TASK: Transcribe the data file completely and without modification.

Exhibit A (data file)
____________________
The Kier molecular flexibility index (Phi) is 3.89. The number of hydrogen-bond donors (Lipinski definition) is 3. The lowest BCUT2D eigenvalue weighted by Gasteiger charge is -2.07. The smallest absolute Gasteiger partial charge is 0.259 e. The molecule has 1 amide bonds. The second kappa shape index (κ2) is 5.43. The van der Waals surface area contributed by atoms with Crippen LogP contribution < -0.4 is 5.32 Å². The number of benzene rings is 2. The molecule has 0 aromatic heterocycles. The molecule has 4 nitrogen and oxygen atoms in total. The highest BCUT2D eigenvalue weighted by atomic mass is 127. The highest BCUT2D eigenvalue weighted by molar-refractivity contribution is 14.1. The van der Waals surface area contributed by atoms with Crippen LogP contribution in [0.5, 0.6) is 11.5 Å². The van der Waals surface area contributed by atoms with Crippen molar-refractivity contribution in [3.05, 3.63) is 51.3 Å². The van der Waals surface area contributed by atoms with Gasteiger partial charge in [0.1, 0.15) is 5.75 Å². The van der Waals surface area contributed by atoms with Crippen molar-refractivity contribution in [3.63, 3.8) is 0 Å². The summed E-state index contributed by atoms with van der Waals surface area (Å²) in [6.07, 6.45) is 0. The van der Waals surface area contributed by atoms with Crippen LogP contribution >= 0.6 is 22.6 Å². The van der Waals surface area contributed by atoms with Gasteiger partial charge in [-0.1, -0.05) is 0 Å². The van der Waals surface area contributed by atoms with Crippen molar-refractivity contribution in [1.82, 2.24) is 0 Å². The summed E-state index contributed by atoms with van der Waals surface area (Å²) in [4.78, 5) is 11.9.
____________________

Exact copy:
The Kier molecular flexibility index (Phi) is 3.89. The number of hydrogen-bond donors (Lipinski definition) is 3. The lowest BCUT2D eigenvalue weighted by Gasteiger charge is -2.07. The smallest absolute Gasteiger partial charge is 0.259 e. The molecule has 1 amide bonds. The second kappa shape index (κ2) is 5.43. The van der Waals surface area contributed by atoms with Crippen LogP contribution < -0.4 is 5.32 Å². The number of benzene rings is 2. The molecule has 0 aromatic heterocycles. The molecule has 4 nitrogen and oxygen atoms in total. The highest BCUT2D eigenvalue weighted by atomic mass is 127. The highest BCUT2D eigenvalue weighted by molar-refractivity contribution is 14.1. The van der Waals surface area contributed by atoms with Crippen LogP contribution in [0.5, 0.6) is 11.5 Å². The van der Waals surface area contributed by atoms with Crippen molar-refractivity contribution in [3.05, 3.63) is 51.3 Å². The van der Waals surface area contributed by atoms with Gasteiger partial charge in [0.1, 0.15) is 5.75 Å². The van der Waals surface area contributed by atoms with Crippen molar-refractivity contribution in [3.63, 3.8) is 0 Å². The summed E-state index contributed by atoms with van der Waals surface area (Å²) in [6.07, 6.45) is 0. The van der Waals surface area contributed by atoms with Crippen LogP contribution >= 0.6 is 22.6 Å². The van der Waals surface area contributed by atoms with Gasteiger partial charge in [-0.1, -0.05) is 0 Å². The van der Waals surface area contributed by atoms with Crippen molar-refractivity contribution in [1.82, 2.24) is 0 Å². The summed E-state index contributed by atoms with van der Waals surface area (Å²) in [4.78, 5) is 11.9.